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House OKs patients' rights compromise

WASHINGTON (CNN) -- After calculated delays by House Democrats, a patients' bill of rights, crafted after a last-minute agreement between the White House and the sponsor of the measure, was approved late Thursday.

President George W. Bush quickly praised the passage of the bill in a statement released by the White House.

"Today's action brings us an important step closer to ensuring that patients get the care they need and that HMOs are held accountable," Bush said.

The House voted 226 to 203 -- mainly along party lines -- in favor of the bill that was revised after sponsor Rep. Charlie Norwood, R-Georgia, and Bush hammered out an agreement on Wednesday.

CNN's Peter Viles explains how the patients' bill of rights may affect small employers (August 2)

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CNN's Kelly Wallace reports on the compromise President Bush reached with Rep. Charlie Norwood (August 1)

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Bush and Norwood announce revised patients' bill of rights (August 1)

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Comparison: Patients' Bill of Rights  
Background: The issues in the House debate  
CNN Access: Thompson on the patients' rights compromise  
Message Board: Health care  
MORE STORIES White House to Charlie Norwood: Let's make a deal  

"I appreciate the bold leadership and hard work of Speaker [Dennis] Hastert, Congressman Norwood, Congressman [Ernest] Fletcher, and others for their efforts to make patient protections a reality for all Americans after years of gridlock," Bush said.

Gephardt bemoans 'squandered opportunity'

But House Democratic Leader Richard Gephardt said the president had guaranteed gridlock by striking a deal with Norwood and not getting input from Democrats.

"This could have been a bipartisan bill, but the White House squandered that opportunity," Gephardt said in a statement released by his office. "Instead, what we have is a Republican bill, a bill that will now go into an endless conference committee. This is exactly what the HMOs want."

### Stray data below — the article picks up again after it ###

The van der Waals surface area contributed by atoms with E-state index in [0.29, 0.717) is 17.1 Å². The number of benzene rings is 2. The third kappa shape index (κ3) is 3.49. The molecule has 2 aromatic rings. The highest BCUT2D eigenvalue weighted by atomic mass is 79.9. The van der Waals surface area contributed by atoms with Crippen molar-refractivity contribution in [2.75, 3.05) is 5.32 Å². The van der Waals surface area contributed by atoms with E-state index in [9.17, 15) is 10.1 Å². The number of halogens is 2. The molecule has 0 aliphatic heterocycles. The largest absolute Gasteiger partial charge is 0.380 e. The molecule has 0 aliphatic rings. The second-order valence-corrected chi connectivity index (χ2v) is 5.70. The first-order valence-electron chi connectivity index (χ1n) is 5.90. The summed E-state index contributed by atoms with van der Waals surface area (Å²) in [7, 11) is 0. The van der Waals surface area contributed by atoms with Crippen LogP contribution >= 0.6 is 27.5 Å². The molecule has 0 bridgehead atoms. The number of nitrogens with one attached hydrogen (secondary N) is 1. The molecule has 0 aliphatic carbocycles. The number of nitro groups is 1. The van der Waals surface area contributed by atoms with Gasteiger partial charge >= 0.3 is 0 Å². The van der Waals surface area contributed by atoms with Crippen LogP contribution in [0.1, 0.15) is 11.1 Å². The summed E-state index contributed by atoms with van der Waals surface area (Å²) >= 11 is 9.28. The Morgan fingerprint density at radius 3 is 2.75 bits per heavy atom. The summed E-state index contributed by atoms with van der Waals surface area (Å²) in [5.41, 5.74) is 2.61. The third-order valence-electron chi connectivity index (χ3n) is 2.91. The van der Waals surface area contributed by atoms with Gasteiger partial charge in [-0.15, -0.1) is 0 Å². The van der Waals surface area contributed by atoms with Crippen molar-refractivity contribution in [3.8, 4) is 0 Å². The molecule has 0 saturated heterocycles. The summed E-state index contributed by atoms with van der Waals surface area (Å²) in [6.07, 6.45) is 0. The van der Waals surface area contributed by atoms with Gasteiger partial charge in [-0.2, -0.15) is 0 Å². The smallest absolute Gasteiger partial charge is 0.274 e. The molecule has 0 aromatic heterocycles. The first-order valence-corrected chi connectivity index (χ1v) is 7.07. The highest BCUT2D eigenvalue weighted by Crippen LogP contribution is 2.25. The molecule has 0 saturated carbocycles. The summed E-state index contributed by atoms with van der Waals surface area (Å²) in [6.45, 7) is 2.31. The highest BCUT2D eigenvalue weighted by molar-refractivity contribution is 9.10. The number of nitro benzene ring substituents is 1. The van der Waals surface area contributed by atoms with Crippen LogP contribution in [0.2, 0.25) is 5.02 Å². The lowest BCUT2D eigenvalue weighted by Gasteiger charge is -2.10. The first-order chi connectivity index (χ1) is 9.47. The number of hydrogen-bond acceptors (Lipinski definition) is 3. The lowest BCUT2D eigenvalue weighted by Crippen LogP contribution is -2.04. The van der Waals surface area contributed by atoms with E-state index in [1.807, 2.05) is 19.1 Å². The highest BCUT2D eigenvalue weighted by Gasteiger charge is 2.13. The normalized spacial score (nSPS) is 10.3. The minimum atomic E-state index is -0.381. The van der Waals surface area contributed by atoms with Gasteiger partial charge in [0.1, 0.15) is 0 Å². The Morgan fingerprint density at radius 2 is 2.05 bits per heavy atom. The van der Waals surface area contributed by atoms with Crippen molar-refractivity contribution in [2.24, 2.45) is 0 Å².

No Republicans crossed the aisle to vote against the measure, and five Democrats joined their GOP colleagues in support of the measure.

Earlier in the day, Democrats had tried unsuccessfully to stall the measure by calling a roll-call vote on a motion to adjourn.

"We want to retard the process enough so members have enough time to learn about what was done," said Rep. John Dingell, D-Michigan.

The adjournment motion failed, paving the way for the House to hand Bush a major agenda victory.

Earlier, on a 218-213 vote, the House passed the Norwood amendment that would set strict caps on damage awards and impose federal standards on state courts.

The amendment was a compromise over the main sticking point for the Bush administration, which preferred to limit suits to federal court, where damage awards are capped. Norwood wanted to include state courts, where in most cases damage awards are not capped.

Under the approved amendment, "pain and suffering" and punitive damage awards in lawsuits would be capped at $1.5 million each.

Punitive damages could be applied when a jury finds a HMO refused to provide care even after an independent review sided with the patient. Bush previously had agreed to support non-economic damages up to $500,000 and was opposed outright to punitive damages.

Bush and Norwood agreed patients should have the right to sue even if the independent review board agreed with the HMO's decision to deny coverage. In these cases, however, the patient would face a higher burden of proof.

Lawsuits against an employer would be filed in federal court, but insurers could be sued in state court under federal rules. White House aides said Bush insisted that federal rules be used in state suits to set a uniform standard in all 50 states.

The bill now faces strong opposition from majority Democrats in the Senate.

North Carolina Democratic Sen. John Edwards, who along with Sen. Edward Kennedy, D-Massachusetts, has backed the Senate version of Norwood's bill, said Norwood's deal maintains the privileged status of HMOs, and "denies effective remedy for patients in court."

Kennedy blasted the Bush administration for being "much too protective" of HMOs.

"There is no justification for HMOs to be the only industry in this nation free from any liability when they cause death and injury to an American," he said.

The Senate approved a much broader patients' rights bill in June which Bush has threatened to veto. Bush took a more conciliatory tone after the House version passed.

"As this bill heads to the conference committee, I remain committed to extending the hand of cooperation to all who share a commitment to achieving real results for better health care for every American," he said.

• The White House
• Rep. Charlie Norwood
• Rep. Greg Ganske
• Rep. John Dingell
• Congressional Budget Office
• U.S. Congress

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